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The Terramar Area Coastal Improvement Project covers bluff top, road and safety improvements along Carlsbad Boulevard from just north of the Encina Power Station to just south of Manzano Drive. File photo
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Hybrid option approved for Terramar Coastal Improvement Project

CARLSBAD — For years, the city has planned, engaged residents and revamped plans for the Terramar Coastal Improvement Project.

And in front of a full house on Nov. 27, the City Council approved 3-2, with support from council members Cori Schumacher, Michael Schumacher and Mark Packard, a hybrid option, which will feature a roundabout at Cannon Drive and a traffic light at Cerezo Drive at intersections along Carlsbad Boulevard.

Of the four options presented, the council felt the compromise of the roundabout and stoplight would be most beneficial to residents, who have long had to battle nightmarish traffic during the morning and late afternoon commutes.

“I don’t believe roundabouts are the bogeyman,” Packard said. “But on a street where houses are fronting, what comes down to the challenge is the overall community benefit of smooth traffic and people being able to get into their driveways.”

The highly anticipated meeting saw dozens of residents speak, voicing concerns about traffic safety (vehicles, pedestrians and cyclists), uneasiness with roundabouts, an alternative to Interstate 5, U-turns at Cerezo Drive, the center lane and most notably, residents backing out of their driveways.

Of the four options presented — traffic lights at each intersection, roundabouts at each, a traffic light at Cannon Drive and roundabout at Cerezo Drive and a traffic light at Cerezo Drive and roundabout at Cannon Drive — the city’s analysis revealed all options met the goals and criteria of the project parameters.

The project will include crosswalks at various points along the boulevard, more parking on Cannon Drive, wider sidewalks, sidewalks along the boulevard south of the neighborhood and reverse angled parking at the south end of the neighborhood.

In addition, the center turn lane will be kept, although with the selection of a hybrid, Gary Barberio, assistant city manager, and other city staff noted the project must lose an enhancement. As a result, the council voted to cut out parking on the east side of the boulevard.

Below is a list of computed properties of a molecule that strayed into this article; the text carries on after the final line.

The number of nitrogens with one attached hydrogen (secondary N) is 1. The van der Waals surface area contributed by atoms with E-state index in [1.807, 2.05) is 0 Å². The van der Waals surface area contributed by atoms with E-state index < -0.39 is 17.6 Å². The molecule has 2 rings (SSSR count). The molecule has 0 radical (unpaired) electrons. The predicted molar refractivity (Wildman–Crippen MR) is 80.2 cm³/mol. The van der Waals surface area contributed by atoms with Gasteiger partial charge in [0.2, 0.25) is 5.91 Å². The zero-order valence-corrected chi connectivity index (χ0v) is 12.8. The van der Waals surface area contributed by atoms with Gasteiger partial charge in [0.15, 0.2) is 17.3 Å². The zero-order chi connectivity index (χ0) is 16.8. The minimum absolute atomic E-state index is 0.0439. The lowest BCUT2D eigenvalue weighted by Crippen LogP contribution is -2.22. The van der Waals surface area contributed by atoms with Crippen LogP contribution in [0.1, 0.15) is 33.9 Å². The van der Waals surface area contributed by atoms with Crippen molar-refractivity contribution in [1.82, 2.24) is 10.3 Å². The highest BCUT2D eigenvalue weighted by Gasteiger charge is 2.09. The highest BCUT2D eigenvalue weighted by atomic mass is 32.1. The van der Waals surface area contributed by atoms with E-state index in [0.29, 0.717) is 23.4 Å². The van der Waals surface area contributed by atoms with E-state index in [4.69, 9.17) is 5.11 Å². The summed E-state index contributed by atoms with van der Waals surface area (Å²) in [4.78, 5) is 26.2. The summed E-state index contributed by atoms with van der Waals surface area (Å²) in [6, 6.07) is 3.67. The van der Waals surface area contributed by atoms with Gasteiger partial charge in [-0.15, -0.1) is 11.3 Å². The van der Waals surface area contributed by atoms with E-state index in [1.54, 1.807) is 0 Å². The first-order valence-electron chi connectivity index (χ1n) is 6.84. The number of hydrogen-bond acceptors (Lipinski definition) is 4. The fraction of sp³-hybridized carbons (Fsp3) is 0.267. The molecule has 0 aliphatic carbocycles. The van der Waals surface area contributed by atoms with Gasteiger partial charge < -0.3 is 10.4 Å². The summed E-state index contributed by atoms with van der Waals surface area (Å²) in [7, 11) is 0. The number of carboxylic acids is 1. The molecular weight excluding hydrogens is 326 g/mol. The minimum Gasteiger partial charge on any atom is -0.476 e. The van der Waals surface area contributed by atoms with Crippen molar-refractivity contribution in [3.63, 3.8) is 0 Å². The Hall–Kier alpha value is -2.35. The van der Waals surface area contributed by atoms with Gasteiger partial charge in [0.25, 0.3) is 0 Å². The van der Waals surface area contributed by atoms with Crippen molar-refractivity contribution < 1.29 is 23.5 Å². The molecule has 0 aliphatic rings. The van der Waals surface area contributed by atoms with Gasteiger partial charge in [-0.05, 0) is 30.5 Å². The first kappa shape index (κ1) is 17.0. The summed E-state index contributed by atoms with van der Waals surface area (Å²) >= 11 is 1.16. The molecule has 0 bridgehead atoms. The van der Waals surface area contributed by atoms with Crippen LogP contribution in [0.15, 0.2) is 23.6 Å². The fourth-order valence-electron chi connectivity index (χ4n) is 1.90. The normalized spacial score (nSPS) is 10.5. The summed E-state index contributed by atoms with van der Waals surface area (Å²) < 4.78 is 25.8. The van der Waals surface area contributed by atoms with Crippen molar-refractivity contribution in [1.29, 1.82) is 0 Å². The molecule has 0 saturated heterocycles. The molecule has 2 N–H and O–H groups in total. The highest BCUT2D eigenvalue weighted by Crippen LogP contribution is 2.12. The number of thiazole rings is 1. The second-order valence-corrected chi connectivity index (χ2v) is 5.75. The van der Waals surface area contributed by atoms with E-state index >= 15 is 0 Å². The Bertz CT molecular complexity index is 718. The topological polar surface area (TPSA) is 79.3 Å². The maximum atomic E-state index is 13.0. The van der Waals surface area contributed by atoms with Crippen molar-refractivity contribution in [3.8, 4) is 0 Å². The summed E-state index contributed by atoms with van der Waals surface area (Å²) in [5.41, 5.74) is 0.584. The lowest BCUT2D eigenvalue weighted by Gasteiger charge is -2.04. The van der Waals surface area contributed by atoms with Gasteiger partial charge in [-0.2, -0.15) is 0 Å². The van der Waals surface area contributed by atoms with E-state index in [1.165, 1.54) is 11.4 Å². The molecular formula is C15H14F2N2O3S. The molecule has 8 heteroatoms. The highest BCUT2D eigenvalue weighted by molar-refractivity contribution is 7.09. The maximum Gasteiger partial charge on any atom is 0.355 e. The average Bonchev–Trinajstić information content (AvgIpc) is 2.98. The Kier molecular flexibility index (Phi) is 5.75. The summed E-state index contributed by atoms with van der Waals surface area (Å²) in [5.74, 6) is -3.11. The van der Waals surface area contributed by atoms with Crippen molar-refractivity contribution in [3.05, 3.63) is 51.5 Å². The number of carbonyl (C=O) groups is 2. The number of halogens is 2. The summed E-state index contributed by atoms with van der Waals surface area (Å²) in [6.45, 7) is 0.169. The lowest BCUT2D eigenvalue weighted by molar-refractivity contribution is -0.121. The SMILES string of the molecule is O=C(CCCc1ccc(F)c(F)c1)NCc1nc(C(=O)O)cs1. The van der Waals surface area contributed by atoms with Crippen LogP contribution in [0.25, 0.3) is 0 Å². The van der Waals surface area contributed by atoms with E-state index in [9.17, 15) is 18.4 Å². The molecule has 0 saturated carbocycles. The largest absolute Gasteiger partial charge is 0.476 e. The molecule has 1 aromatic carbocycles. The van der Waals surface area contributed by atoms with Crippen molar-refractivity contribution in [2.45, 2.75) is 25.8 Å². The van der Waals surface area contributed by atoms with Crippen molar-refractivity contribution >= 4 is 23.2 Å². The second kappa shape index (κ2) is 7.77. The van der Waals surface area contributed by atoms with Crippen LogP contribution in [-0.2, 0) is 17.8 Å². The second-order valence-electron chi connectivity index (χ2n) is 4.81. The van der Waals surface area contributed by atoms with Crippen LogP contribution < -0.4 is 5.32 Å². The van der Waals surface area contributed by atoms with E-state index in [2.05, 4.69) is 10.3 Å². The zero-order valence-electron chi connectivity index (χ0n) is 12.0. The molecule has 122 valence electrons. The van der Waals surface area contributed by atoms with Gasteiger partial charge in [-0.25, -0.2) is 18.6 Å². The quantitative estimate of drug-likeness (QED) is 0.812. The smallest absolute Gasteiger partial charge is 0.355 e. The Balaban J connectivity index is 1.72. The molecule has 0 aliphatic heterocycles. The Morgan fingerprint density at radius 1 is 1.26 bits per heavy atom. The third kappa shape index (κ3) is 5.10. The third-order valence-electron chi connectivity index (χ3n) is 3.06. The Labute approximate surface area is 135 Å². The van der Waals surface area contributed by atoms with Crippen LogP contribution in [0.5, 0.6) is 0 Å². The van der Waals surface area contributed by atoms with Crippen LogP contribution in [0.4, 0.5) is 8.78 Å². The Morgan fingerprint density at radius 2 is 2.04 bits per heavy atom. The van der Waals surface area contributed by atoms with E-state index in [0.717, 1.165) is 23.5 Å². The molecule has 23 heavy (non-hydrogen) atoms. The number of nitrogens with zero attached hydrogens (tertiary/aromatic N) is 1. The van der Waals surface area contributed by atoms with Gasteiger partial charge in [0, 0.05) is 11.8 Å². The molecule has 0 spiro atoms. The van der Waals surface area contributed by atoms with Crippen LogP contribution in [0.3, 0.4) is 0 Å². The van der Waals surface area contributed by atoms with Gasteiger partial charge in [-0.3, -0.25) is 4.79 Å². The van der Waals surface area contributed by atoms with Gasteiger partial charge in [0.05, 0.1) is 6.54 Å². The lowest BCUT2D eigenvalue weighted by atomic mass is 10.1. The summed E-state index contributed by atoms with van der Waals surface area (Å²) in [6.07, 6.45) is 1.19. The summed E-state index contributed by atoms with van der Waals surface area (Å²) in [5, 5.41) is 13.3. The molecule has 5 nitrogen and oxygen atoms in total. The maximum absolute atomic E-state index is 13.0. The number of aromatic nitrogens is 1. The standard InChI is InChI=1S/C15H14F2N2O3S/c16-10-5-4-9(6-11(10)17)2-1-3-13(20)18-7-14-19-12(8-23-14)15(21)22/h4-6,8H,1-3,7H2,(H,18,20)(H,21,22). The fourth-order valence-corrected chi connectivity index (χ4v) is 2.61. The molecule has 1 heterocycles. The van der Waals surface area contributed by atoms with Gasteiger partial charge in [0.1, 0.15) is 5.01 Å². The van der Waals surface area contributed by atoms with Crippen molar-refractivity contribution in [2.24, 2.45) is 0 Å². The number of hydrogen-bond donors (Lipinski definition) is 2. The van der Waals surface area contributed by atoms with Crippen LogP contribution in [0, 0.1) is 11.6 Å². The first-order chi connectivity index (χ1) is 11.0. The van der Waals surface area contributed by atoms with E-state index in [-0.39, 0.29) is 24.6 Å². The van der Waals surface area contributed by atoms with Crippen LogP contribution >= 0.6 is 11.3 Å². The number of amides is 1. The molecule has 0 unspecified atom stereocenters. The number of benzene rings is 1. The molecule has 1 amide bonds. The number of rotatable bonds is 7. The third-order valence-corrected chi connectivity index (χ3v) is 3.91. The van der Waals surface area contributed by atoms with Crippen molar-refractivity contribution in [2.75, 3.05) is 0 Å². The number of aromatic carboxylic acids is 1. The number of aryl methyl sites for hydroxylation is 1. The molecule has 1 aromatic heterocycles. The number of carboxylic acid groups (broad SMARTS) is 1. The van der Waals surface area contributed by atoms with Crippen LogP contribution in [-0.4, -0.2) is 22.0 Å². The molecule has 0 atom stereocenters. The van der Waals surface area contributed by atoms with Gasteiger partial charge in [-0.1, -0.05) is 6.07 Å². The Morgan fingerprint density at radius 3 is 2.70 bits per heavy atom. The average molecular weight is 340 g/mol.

“With deference to the community’s concerns, they are legitimate,” Councilman Michael Schumacher said. “Over the past months and years, it’s really be oriented around Cerezo. I would be in favor of … the roundabout at Cannon and signal at Cerezo. And have the center lane all the way through.”

However, a wrench was thrown into the discussion when former Carlsbad Planning Commissioner Kerry Siekmann said the great unknown is what will become of the Encina Power Plant. She favored two traffic signals.

Although the decision and plans for the power plant (a smaller peaker plant will be constructed behind the original facility leaving a massive area open) are still years away, Siekmann said it is worth considering, especially if it is easier to remove traffic signals and install roundabouts, rather than the opposite.

“I believe that big changes are going to happen because of the tear down at the power plant,” she added. “I wouldn’t change that intersection until I knew what was going to affect that intersection.”

Barberio said traffic modeling considered future buildout traffic on the power plant site based on the current General Plan land use designations for the site.

Regardless, most of the speakers commended city staff on its work, with many noting it is an impossible project due to the constraints of boulevard, which the city took ownership of in 1953.

Another quirk of the project, meanwhile, is part of the plan must be approved by the California Coastal Commission, while the city retains control over much of the southern portion of the project. Construction, meanwhile, will not begin, at the earliest, until late 2021 with an estimated completion date of spring 2022 or, more likely Barberio said, fall 2022.

As for the bluff top across from the power plant, it received universal praise during the meeting and was hardly a topic of discussion. It will feature more natural components such as two wood-based stairways leading to the beach, benches, wider sidewalks and erosion prevention measures.

Correction: An earlier version of this story reported Gary Barberio said the city had not considered traffic impacts at the power plant site once a new project is completed. City staff did take into account the future impacts. We regret the error.